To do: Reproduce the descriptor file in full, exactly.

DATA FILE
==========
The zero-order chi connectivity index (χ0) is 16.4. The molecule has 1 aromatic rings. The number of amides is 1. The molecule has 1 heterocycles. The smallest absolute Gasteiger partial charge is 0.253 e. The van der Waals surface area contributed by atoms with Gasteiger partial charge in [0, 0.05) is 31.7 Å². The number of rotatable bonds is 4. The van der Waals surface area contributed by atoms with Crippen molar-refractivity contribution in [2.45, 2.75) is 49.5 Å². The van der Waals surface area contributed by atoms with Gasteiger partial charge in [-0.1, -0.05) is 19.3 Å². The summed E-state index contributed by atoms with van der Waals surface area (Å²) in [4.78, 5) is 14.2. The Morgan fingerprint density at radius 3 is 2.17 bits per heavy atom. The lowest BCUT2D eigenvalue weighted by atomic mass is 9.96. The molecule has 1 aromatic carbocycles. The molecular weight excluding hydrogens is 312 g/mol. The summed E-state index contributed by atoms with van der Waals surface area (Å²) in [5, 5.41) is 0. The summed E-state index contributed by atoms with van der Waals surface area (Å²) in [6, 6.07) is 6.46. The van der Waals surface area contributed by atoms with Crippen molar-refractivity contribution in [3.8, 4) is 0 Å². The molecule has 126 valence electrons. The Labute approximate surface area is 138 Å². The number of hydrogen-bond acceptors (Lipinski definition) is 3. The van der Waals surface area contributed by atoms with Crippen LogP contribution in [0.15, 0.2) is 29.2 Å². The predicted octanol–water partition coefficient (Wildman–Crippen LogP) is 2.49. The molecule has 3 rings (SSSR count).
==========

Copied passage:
The zero-order chi connectivity index (χ0) is 16.4. The molecule has 1 aromatic rings. The number of amides is 1. The molecule has 1 heterocycles. The smallest absolute Gasteiger partial charge is 0.253 e. The van der Waals surface area contributed by atoms with Gasteiger partial charge in [0, 0.05) is 31.7 Å². The number of rotatable bonds is 4. The van der Waals surface area contributed by atoms with Crippen molar-refractivity contribution in [2.45, 2.75) is 49.5 Å². The van der Waals surface area contributed by atoms with Gasteiger partial charge in [-0.1, -0.05) is 19.3 Å². The summed E-state index contributed by atoms with van der Waals surface area (Å²) in [4.78, 5) is 14.2. The Morgan fingerprint density at radius 3 is 2.17 bits per heavy atom. The lowest BCUT2D eigenvalue weighted by atomic mass is 9.96. The molecule has 1 aromatic carbocycles. The molecular weight excluding hydrogens is 312 g/mol. The summed E-state index contributed by atoms with van der Waals surface area (Å²) in [5, 5.41) is 0. The summed E-state index contributed by atoms with van der Waals surface area (Å²) in [6, 6.07) is 6.46. The van der Waals surface area contributed by atoms with Crippen molar-refractivity contribution in [3.8, 4) is 0 Å². The molecule has 126 valence electrons. The Labute approximate surface area is 138 Å². The number of hydrogen-bond acceptors (Lipinski definition) is 3. The van der Waals surface area contributed by atoms with Crippen LogP contribution in [0.15, 0.2) is 29.2 Å². The predicted octanol–water partition coefficient (Wildman–Crippen LogP) is 2.49. The molecule has 3 rings (SSSR count).